Brazil is a country that encompasses a wide range of both people and geographical regions. The total population of Brazil is over 199,321,000 according to the 2012 census. Säo Paulo houses over 11,244,369 people and is the seventh largest city in the world, making this city a popular tourist destination. The majority of Brazil’s population is present on the east coast. Urbanization has taken over Brazil and allowed for enough economic growth to make it the seventh largest economy in the world. A population shift from rural to urban has gradually designated Säo Paulo and Rio de Janeiro as the largest urban hubs. The center and south of Brazil has land and mobile telephone lines, while the north and northwest are lucky to have a landline. Due to urbanization, the need for communication has increased and has become one of the government’s top priorities to solve.
Driving in Brazil is known as the worst way of transportation for this country, and rightfully so. Although Brazil has the fourth largest highway system in the world, the number of roadways that are paved is below ten percent. Also, Brazil is known for the highest fatality rates during car travel. Railroad systems have been around since 1859 in the form or tramways and continue to be a great part of the transportation system. The Trem de Corcovado takes tourists to see spiritual sites and the Säu Paula Metro transports over 4 million passengers daily to three neighboring countries. Waterways in Brazil are not as important to transportation as other forms of transportation. The Amazon is known as the world most extensive river system in the world, but Brazil does not have adequate funding to support transportation on the water. There are over ten airports in Brazil, but two stand out as the biggest and the most populated. The airport in Säu Paulo has over 32 million passengers on a given day, but is known for its flight delays. Rio de Janeiro’s airport was formerly a Naval Aviation area, which has transformed into the biggest airport in all of Brazil. Luckily, growth is expected in all categories of transportation. Ports and shipping are a vital part of Brazil’s exportation of products. Ports are known for exporting more that ninety percent of the country’s products to surrounding countries including the United States.
There are multiple natural features that make up Brazil’s geography. Some of these include: Iguaçu, Amazon Rain Forest, Pantanal, and Bonito. All of these geographical regions are what make Brazil stand out as one of the most diverse areas in the world. Brazil has become a global player in the extractive oil industries because of its expansive 330,000 square kilometer area allowed for oil exploration. Over the past fifteen years, the amount of ores and metals that has been mined has increased by 11% and the amount of fuels has increased 9%. This indicates that the new exploration in mining activities is changing, but it is allowing for a bigger profit because mineral exports are often worth more.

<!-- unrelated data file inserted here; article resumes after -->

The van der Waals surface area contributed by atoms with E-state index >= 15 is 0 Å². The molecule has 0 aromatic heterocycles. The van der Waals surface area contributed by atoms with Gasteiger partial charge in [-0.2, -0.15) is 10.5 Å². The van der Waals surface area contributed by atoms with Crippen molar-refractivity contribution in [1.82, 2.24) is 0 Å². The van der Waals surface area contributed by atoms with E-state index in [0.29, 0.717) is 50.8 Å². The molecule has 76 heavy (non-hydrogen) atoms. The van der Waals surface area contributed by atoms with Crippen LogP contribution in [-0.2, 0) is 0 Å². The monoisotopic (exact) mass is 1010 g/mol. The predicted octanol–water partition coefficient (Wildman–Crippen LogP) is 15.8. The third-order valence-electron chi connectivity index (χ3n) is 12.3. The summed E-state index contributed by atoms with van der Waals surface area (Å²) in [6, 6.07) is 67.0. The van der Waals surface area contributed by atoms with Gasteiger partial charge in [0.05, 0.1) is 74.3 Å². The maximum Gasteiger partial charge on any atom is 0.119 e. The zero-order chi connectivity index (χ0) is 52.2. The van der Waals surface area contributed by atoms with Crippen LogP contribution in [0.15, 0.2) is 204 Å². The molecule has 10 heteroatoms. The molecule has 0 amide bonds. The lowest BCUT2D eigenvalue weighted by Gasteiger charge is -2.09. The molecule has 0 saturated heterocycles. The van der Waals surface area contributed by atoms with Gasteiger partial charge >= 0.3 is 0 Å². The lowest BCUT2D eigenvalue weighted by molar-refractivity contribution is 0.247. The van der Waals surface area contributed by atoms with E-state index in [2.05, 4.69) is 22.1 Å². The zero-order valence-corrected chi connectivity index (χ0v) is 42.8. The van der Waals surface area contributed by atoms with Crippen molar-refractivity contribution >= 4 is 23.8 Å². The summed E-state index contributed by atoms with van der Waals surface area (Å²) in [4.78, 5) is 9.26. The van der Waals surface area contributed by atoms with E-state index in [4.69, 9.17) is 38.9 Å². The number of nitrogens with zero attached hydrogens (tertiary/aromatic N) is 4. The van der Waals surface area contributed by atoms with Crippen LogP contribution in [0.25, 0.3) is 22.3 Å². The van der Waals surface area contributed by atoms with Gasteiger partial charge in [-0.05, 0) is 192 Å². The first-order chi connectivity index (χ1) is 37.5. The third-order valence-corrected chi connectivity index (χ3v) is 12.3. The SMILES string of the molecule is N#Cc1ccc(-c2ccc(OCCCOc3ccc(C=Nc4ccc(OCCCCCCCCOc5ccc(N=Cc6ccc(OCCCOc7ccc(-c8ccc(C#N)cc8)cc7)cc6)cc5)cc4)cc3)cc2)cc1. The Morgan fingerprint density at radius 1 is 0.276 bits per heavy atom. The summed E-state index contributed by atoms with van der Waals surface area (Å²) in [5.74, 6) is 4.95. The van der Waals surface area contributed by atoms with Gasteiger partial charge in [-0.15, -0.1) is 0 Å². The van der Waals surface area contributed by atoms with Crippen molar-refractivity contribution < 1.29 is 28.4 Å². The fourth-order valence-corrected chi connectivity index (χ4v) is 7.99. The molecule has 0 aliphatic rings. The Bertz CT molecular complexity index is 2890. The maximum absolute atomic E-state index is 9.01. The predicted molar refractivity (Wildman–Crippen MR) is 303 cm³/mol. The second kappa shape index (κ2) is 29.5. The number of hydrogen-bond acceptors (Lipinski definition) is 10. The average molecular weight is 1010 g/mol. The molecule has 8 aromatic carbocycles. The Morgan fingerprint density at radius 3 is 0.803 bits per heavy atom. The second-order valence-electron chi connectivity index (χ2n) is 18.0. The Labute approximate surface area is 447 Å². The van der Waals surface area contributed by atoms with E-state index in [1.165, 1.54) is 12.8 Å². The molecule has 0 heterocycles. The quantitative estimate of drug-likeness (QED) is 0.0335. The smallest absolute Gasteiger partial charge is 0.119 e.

The annual average temperature in Brazil can vary enormously from summer to winter giving multiple climates the ability to survive. Climates that are controlled by Equatorial and Tropical Air Masses include: Humid Equatorial, Tropical, Semi-arid Tropical and Humid Coastal. Humidity and precipitation are two factors that make it so easy for climates to have such variability within Brazil alone. Due to these differences, agriculture in Brazil is able to thrive. Products such as coffee, wheat, corn and cocoa are the most significant crops for production. Other products, such as soybeans and sugarcane, are most significant exports for the country. In result of the varying climates from the northern most point of Brazil to the southern most point, crops can be produced easier in some areas than others. Although crop production is important to Brazil, the forest and woodland makes up 67 % of the total land use.